By Sarah Whittington | 11 February 2011
Christian Aid has a long and interesting history with the World Bank. For years it was the focus of our debt and trade campaigns. Now our climate campaign has brought us back together.
So why has an institution set up to end poverty been a recurring target of our campaigning in the last 15 years?
Repeatedly, and in the face of significant opposition from the very communities affected by its policies, the Bank has persisted with a prescriptive, one-size-fits-all approach to fighting poverty that's actually been damaging to many poor countries.
One of the Bank's major roles is to make loans to poor countries so that they can pay for their own development.
Yet the Bank has a history of making poor-country governments agree to significant economic policy changes before they could see any money.
Typically, governments would be forced to privatise key industries, open their markets to foreign companies (rather than protecting domestic firms) and export raw materials cheaply.
These were policies that often led to wage cuts, unemployment, higher food prices and reduced health and education services. Yet the Bank stuck to the liberalisation script.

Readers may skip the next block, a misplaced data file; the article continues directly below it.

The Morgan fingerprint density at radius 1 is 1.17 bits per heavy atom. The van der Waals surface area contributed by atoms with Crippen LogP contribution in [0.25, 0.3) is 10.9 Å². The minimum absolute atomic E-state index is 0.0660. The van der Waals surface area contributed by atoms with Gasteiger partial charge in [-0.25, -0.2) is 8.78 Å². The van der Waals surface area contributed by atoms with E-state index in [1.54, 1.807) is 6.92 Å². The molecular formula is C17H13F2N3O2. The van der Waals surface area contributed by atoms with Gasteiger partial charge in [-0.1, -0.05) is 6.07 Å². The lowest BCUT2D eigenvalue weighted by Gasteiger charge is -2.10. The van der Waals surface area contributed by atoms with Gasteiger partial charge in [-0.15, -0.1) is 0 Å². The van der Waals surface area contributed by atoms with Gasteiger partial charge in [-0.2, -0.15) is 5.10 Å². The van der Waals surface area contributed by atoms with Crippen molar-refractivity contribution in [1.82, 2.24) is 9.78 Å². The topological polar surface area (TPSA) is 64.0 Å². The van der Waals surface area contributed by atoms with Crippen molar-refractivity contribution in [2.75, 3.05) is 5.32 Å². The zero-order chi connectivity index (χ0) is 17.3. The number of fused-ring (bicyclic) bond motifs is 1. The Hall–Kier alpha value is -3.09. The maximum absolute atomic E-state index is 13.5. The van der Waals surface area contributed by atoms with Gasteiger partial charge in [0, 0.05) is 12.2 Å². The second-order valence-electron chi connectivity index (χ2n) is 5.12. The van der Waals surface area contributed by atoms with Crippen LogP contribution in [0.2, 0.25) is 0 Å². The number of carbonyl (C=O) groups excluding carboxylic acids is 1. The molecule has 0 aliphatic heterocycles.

Naturally, over and again, we have had to speak out.
In 1994, to mark the Bank's 50th anniversary, we sent thousands of birthday cards calling for an end to the Bank's conditionality. This led to reform of the World Bank being put on government agendas and eventually helped to change economic policy.
We also helped set up Jubilee 2000 to call for developing country debts to be dropped altogether.
Not only have they been successful, but our brushes with the Bank have produced some landmarks in the fight against poverty.
The Drop the Debt campaign changed western attitudes to poor-country debt forever, while in 2006 our Trade Justice campaign resulted in the UK government withholding £50m of funding from the Bank in protest over its insistence on imposing economic conditions on poor countries' trade.
Today our focus is still on how the World Bank distributes money. But this time it's from a climate change point of view.
The Bank has a damning record of funding fossil fuel projects in poor countries - despite people in poor countries saying that clean, reliable energy offers them a more sustainable route out of poverty.
Now's your chance to join our campaign and demand the World Bank supports low-carbon development and ensure better access to energy for the poor.
Our history of engagement with the World Bank has proven time and again that campaigning works. And we are hopeful that, with your help, in 2011 we'll influence the World Bank again as it reviews its energy policy, and help secure a brighter future for the world's poor.